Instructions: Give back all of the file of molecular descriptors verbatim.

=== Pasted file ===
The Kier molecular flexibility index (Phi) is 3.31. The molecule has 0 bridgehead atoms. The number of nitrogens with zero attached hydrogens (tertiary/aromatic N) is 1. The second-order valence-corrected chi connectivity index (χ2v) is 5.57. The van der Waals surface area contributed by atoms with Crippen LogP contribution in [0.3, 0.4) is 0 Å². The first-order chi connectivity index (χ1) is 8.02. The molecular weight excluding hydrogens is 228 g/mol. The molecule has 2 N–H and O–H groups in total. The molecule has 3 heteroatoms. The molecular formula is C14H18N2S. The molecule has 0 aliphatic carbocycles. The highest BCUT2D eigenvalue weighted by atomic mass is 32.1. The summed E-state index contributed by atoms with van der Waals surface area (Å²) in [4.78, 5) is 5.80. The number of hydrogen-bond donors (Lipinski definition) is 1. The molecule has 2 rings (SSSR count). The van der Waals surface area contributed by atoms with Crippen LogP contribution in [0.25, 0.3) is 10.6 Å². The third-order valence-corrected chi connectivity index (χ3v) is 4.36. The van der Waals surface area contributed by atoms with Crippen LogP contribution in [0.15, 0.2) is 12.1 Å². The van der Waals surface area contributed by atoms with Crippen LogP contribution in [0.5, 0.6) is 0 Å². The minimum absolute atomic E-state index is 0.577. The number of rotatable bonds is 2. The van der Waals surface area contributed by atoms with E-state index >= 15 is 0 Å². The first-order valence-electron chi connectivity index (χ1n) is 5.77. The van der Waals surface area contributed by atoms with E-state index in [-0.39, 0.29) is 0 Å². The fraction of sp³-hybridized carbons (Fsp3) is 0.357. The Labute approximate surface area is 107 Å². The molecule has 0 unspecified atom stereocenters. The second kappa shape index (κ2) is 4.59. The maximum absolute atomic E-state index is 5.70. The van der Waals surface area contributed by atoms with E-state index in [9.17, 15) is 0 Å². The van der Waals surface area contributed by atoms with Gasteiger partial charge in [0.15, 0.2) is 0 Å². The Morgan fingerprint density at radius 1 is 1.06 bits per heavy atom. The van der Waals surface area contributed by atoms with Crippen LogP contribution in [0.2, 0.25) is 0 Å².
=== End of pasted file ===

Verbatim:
The Kier molecular flexibility index (Phi) is 3.31. The molecule has 0 bridgehead atoms. The number of nitrogens with zero attached hydrogens (tertiary/aromatic N) is 1. The second-order valence-corrected chi connectivity index (χ2v) is 5.57. The van der Waals surface area contributed by atoms with Crippen LogP contribution in [0.3, 0.4) is 0 Å². The first-order chi connectivity index (χ1) is 8.02. The molecular weight excluding hydrogens is 228 g/mol. The molecule has 2 N–H and O–H groups in total. The molecule has 3 heteroatoms. The molecular formula is C14H18N2S. The molecule has 0 aliphatic carbocycles. The highest BCUT2D eigenvalue weighted by atomic mass is 32.1. The summed E-state index contributed by atoms with van der Waals surface area (Å²) in [4.78, 5) is 5.80. The number of hydrogen-bond donors (Lipinski definition) is 1. The molecule has 2 rings (SSSR count). The van der Waals surface area contributed by atoms with Crippen LogP contribution in [0.25, 0.3) is 10.6 Å². The third-order valence-corrected chi connectivity index (χ3v) is 4.36. The van der Waals surface area contributed by atoms with Crippen LogP contribution in [0.15, 0.2) is 12.1 Å². The van der Waals surface area contributed by atoms with Crippen LogP contribution in [0.5, 0.6) is 0 Å². The minimum absolute atomic E-state index is 0.577. The number of rotatable bonds is 2. The van der Waals surface area contributed by atoms with E-state index >= 15 is 0 Å². The first-order valence-electron chi connectivity index (χ1n) is 5.77. The van der Waals surface area contributed by atoms with E-state index in [-0.39, 0.29) is 0 Å². The fraction of sp³-hybridized carbons (Fsp3) is 0.357. The Labute approximate surface area is 107 Å². The molecule has 0 unspecified atom stereocenters. The second kappa shape index (κ2) is 4.59. The maximum absolute atomic E-state index is 5.70. The van der Waals surface area contributed by atoms with E-state index in [9.17, 15) is 0 Å². The van der Waals surface area contributed by atoms with Gasteiger partial charge in [0.15, 0.2) is 0 Å². The Morgan fingerprint density at radius 1 is 1.06 bits per heavy atom. The van der Waals surface area contributed by atoms with Crippen LogP contribution in [0.2, 0.25) is 0 Å².